Framework Convention for the Protection of National Minorities
The Convention is the first legally binding multilateral instrument concerned with the protection of national minorities in general. Its aim is to protect the existence of national minorities within the respective territories of the Parties. The Convention seeks to promote the full and effective equality of national minorities by creating appropriate conditions enabling them to preserve and develop their culture and to retain their identity.
The Convention sets out principles relating to persons belonging to national minorities in the sphere of public life, such as:
- Promotion of effective equality
- Promotion and preservation of culture, religion, language and traditions
- Freedom of peaceful assembly
- Freedom of association
- Freedom of expression
- Freedom of thought, conscience and religion
- The right to access to and use of the media,
- Freedoms relating to language and education
- Transfrontier contacts and co-operation
- Participation in economic, cultural and social life
- Prohibition of forced assimilation.
The monitoring mechanism of the Convention is based in reports which states parties are obliged to submit. Ultimate responsibility for examining the reports rests with the Committee of Ministers of the Council of Europe, but an Advisory Committee of experts assists the Committee of Ministers.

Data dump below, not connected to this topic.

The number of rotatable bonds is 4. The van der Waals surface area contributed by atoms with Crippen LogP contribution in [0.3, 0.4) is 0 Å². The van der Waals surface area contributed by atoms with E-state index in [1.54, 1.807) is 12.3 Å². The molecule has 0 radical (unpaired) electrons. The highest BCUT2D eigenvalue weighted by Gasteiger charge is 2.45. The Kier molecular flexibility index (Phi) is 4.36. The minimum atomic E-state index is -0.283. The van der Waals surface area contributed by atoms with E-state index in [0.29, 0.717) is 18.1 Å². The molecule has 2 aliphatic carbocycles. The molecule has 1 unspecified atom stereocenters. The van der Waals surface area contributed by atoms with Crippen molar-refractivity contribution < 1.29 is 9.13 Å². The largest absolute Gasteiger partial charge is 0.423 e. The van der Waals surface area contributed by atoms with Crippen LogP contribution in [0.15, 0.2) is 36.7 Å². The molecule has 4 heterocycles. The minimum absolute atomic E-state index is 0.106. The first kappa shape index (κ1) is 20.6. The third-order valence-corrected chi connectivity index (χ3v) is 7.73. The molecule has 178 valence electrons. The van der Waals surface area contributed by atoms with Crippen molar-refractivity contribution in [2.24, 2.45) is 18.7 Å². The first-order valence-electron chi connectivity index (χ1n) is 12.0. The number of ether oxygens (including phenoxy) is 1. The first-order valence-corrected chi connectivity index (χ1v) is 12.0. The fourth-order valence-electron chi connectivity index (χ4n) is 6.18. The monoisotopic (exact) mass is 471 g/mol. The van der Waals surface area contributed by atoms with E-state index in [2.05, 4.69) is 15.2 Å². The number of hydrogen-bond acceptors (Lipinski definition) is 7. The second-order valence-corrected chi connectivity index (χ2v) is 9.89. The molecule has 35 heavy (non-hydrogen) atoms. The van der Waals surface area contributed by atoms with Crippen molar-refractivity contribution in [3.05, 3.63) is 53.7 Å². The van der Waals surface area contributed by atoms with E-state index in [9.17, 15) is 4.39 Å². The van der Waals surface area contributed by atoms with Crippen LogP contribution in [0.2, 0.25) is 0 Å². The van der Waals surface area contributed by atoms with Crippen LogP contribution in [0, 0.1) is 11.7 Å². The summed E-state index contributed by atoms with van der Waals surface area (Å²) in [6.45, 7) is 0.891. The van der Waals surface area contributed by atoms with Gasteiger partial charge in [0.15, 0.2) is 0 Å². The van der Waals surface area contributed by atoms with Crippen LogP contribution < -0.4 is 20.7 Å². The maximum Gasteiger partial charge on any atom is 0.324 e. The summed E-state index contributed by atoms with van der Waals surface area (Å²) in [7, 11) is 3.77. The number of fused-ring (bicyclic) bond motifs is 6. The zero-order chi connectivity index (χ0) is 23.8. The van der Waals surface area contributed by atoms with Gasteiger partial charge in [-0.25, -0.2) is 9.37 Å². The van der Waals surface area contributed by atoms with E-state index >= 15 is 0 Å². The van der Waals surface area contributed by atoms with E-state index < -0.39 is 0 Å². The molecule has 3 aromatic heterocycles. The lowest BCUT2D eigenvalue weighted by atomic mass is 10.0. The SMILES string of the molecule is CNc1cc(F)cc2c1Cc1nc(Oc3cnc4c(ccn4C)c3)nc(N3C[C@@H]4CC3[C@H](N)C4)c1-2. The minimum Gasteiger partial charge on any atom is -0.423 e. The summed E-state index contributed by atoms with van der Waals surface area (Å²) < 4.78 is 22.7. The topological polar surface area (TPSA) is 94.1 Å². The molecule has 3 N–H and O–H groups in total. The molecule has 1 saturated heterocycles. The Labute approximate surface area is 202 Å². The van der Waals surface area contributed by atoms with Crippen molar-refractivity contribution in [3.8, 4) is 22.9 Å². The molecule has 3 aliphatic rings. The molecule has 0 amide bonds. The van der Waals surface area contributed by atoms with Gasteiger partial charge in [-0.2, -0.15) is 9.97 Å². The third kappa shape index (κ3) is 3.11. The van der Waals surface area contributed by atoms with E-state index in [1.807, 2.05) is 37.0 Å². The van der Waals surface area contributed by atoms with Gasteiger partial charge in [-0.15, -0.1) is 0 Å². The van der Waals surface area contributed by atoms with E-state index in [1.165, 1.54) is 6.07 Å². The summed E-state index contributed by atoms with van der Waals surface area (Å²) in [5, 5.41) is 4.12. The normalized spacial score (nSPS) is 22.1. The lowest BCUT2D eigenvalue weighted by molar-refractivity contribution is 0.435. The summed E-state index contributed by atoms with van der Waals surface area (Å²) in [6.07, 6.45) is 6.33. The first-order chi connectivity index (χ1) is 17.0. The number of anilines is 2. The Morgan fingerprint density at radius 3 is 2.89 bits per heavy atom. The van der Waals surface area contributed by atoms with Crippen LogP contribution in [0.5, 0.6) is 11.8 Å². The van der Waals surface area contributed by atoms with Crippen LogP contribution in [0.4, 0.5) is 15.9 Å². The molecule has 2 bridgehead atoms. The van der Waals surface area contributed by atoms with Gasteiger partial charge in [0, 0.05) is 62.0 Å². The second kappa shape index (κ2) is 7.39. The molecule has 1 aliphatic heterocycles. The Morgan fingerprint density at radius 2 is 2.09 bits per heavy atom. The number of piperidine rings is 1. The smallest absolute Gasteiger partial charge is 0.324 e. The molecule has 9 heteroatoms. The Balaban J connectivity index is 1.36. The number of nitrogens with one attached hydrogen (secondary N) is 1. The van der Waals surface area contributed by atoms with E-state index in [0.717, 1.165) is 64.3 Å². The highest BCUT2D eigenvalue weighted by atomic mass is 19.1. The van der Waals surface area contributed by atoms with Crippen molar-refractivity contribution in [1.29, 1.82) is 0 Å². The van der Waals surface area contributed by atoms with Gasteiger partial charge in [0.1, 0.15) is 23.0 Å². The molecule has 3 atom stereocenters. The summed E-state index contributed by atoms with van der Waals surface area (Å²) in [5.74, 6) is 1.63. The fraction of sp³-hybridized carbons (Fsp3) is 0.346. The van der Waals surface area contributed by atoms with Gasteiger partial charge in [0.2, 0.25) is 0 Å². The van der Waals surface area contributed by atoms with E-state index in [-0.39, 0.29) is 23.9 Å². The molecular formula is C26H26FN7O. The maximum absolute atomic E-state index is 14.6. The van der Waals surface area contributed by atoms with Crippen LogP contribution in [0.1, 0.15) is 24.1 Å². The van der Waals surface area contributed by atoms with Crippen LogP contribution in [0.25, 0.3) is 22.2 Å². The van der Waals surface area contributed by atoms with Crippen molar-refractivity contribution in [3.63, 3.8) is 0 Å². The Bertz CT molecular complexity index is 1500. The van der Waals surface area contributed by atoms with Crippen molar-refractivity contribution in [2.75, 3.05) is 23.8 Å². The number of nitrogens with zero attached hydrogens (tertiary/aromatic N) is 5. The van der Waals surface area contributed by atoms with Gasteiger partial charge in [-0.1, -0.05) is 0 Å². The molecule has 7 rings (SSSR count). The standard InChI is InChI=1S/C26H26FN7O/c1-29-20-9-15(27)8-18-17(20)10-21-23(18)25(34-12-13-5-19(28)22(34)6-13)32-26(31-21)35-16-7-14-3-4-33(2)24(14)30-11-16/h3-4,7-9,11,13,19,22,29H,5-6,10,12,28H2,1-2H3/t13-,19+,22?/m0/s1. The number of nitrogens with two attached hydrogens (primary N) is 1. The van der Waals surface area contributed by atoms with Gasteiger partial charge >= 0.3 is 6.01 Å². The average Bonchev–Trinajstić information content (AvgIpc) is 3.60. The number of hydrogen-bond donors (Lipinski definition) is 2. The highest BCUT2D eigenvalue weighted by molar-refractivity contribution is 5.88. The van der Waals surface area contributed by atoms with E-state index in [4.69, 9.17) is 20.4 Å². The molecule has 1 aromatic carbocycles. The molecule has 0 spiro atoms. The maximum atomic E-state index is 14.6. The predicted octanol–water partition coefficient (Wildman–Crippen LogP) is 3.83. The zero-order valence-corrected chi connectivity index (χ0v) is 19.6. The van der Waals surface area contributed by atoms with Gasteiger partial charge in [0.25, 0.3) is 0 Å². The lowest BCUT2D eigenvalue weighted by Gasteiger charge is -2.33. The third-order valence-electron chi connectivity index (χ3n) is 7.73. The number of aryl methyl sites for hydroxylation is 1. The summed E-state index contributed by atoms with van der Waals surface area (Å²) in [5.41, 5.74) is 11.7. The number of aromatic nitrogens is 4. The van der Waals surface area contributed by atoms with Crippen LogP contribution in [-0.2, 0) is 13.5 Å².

The Advisory Committee is composed of up to 18 members elected by the Committee of Ministers from candidates proposed by States Parties. Not all countries can have one of their nominees serve on the Committee, so those candidates who are not elected are placed on a reserve list of additional members. The Advisory Committee is authorized to receive information from sources other than State reports, for example, it may also organize meetings with government representatives and independent sources. The Advisory Committee may also conduct on-site visits to States when considering their reports, during which the Committee meets with the government, NGOs, minority communities, academics, and other interested parties.